Heroin Prevention Program Evaluation Demonstrates Correlation Between Program and Improved Resistance Skills by Teens

Hinsdale, IL— The western suburbs have been plagued by heroin-related news this year. A week doesn't pass without news of a death or destruction wreaked by the poppy product. If you’re employed at the Robert Crown Center for Health Education (RCC), chances are pretty good that you’ve had the opportunity to hear some of those stories first hand from community members who have lost their loved ones to the disease of heroin addiction. They may have lost lives to overdose or lost hope after many failed attempts at recovery. Either way, they are dedicated to eradicating heroin from our communities and our families.

In 2008, when one of those grieving family members, Robert Hruby, approached RCC after the death of his grandson, heroin was still highly stigmatized and shrouded in secrecy. Although Robert Crown health educators taught a general series of substance abuse-related classes, heroin was not in the forefront of their thinking. In 2010, with a grant from the Reed Hruby Foundation, RCC began its work on heroin prevention programming. They spent nearly two years researching and developing a program that would meet teens in a productive place. As suspected, that place is digital and there are no lecturing parents allowed.

The program uses a social media case, based on the life of a recovered heroin addict. In the story, the teen begins using prescription pain pills and progresses to using heroin. The story is told using text messages, comic book scenes, “Friendbook” pages, bank statements, report cards, and blogs. Students in the program are empowered to piece together the story themselves and experience the effects of addiction and heroin use on the story’s character, who they come to know and understand during the program.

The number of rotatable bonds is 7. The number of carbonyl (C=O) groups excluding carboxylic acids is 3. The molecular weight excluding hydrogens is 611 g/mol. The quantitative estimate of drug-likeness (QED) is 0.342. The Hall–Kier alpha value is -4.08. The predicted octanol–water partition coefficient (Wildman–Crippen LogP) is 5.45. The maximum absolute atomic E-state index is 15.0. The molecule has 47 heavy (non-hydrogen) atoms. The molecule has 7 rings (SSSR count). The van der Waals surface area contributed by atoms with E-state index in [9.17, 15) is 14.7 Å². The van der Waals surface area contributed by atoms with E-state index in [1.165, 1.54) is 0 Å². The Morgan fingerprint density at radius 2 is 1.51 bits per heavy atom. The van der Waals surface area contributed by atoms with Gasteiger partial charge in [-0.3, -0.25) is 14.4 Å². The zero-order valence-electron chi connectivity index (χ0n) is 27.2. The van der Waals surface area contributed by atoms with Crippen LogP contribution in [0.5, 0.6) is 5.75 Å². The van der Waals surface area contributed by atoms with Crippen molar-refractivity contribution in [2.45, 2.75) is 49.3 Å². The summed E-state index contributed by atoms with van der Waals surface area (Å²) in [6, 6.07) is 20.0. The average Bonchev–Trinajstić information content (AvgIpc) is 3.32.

To date, the program has twice been piloted and evaluated with 11 schools, once in 2013 and once in 2014. The 2014 evaluation, performed by Ryerson Espino Evaluation & Development and released this month, noted that student recipients of the program experienced a positive change in resistance behaviors related to heroin use.

Although deaths due to heroin overdose have been reduced in DuPage County, that reduction is not tied to a decline in use. Rather, it is attributed to more widespread use of the antidote, Narcan. According to the Substance Abuse and Mental Health Services Administration, heroin use is still on the rise and the heroin available for purchase on the streets becomes ever cheaper. The heroin highway is open for business and Chicago has been identified as a sales hub. NBC News reported in November that Mexican heroin production is expanding, “with smugglers bringing record amounts of the illegal drug across the U.S. southwest border in trucks, cars and backpacks.” These are reasons for concern in our community, especially concern for the highly vulnerable teen population. Law enforcement reports that where there’s demand, there will be supply. For that reason, it is the job of prevention educators to reduce demand.

Today, when you Google heroin prevention, the Robert Crown Center for Health Education is the first result returned out of 11,100,000 potential returns. RCC’s research and development of the Heroin Prevention Program has received wide support from concerned area partners like the DuPage Medical Group, USG Corporation, County of DuPage, Illinois Department of Human Services, and the DuPage Community Foundation. For more information about the RCC Heroin Prevention Program, please contact Project Manager, Kris Adzia, at 630/325-1900.

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